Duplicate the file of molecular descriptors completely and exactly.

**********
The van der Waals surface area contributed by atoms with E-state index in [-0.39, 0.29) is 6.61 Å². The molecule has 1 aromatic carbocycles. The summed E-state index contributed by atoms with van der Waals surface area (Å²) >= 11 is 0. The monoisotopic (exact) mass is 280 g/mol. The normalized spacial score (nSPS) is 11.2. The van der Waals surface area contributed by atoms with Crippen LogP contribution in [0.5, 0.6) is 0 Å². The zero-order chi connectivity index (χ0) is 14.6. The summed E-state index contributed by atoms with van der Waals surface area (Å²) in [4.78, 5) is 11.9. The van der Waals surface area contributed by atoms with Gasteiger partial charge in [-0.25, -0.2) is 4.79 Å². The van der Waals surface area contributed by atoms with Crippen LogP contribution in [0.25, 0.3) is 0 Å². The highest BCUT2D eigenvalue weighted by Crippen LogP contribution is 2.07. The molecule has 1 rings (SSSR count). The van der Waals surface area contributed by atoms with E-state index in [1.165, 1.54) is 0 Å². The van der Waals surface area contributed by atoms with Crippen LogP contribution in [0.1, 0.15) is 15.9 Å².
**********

The van der Waals surface area contributed by atoms with E-state index in [-0.39, 0.29) is 6.61 Å². The molecule has 1 aromatic carbocycles. The summed E-state index contributed by atoms with van der Waals surface area (Å²) >= 11 is 0. The monoisotopic (exact) mass is 280 g/mol. The normalized spacial score (nSPS) is 11.2. The van der Waals surface area contributed by atoms with Crippen LogP contribution in [0.5, 0.6) is 0 Å². The zero-order chi connectivity index (χ0) is 14.6. The summed E-state index contributed by atoms with van der Waals surface area (Å²) in [4.78, 5) is 11.9. The van der Waals surface area contributed by atoms with Gasteiger partial charge in [-0.25, -0.2) is 4.79 Å². The van der Waals surface area contributed by atoms with Crippen LogP contribution in [0.25, 0.3) is 0 Å². The highest BCUT2D eigenvalue weighted by Crippen LogP contribution is 2.07. The molecule has 1 rings (SSSR count). The van der Waals surface area contributed by atoms with E-state index in [1.165, 1.54) is 0 Å². The van der Waals surface area contributed by atoms with Crippen LogP contribution in [0.1, 0.15) is 15.9 Å².